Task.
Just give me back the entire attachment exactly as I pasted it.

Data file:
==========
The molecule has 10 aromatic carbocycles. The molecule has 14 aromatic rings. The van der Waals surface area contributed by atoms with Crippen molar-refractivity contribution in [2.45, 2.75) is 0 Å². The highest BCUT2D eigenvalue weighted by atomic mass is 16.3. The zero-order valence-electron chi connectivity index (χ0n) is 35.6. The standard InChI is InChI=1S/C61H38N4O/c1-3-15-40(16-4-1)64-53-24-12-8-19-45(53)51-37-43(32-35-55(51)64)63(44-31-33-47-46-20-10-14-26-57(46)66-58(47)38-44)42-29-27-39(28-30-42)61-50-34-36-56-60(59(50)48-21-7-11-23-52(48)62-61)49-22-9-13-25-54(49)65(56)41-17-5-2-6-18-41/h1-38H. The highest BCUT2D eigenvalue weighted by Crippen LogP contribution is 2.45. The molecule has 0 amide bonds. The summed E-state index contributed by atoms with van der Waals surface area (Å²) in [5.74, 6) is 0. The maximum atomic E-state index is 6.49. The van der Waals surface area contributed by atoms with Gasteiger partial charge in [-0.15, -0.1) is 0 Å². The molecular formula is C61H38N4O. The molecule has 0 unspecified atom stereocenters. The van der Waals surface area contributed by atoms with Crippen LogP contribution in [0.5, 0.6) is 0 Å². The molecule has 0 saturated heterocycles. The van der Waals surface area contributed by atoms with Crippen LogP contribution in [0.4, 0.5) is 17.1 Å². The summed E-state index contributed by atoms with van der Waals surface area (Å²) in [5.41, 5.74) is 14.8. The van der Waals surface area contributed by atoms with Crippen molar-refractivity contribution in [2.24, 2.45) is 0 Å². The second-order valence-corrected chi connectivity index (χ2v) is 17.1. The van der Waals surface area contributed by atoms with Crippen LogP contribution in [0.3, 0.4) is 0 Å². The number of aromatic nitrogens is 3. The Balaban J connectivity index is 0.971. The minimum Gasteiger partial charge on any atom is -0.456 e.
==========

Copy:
The molecule has 10 aromatic carbocycles. The molecule has 14 aromatic rings. The van der Waals surface area contributed by atoms with Crippen molar-refractivity contribution in [2.45, 2.75) is 0 Å². The highest BCUT2D eigenvalue weighted by atomic mass is 16.3. The zero-order valence-electron chi connectivity index (χ0n) is 35.6. The standard InChI is InChI=1S/C61H38N4O/c1-3-15-40(16-4-1)64-53-24-12-8-19-45(53)51-37-43(32-35-55(51)64)63(44-31-33-47-46-20-10-14-26-57(46)66-58(47)38-44)42-29-27-39(28-30-42)61-50-34-36-56-60(59(50)48-21-7-11-23-52(48)62-61)49-22-9-13-25-54(49)65(56)41-17-5-2-6-18-41/h1-38H. The highest BCUT2D eigenvalue weighted by Crippen LogP contribution is 2.45. The molecule has 0 amide bonds. The summed E-state index contributed by atoms with van der Waals surface area (Å²) in [5.74, 6) is 0. The maximum atomic E-state index is 6.49. The van der Waals surface area contributed by atoms with Gasteiger partial charge in [-0.15, -0.1) is 0 Å². The molecular formula is C61H38N4O. The molecule has 0 unspecified atom stereocenters. The van der Waals surface area contributed by atoms with Crippen LogP contribution in [0.5, 0.6) is 0 Å². The molecule has 0 saturated heterocycles. The van der Waals surface area contributed by atoms with Crippen LogP contribution in [0.4, 0.5) is 17.1 Å². The summed E-state index contributed by atoms with van der Waals surface area (Å²) in [5.41, 5.74) is 14.8. The van der Waals surface area contributed by atoms with Crippen molar-refractivity contribution in [2.24, 2.45) is 0 Å². The second-order valence-corrected chi connectivity index (χ2v) is 17.1. The van der Waals surface area contributed by atoms with Crippen LogP contribution in [0.3, 0.4) is 0 Å². The number of aromatic nitrogens is 3. The Balaban J connectivity index is 0.971. The minimum Gasteiger partial charge on any atom is -0.456 e.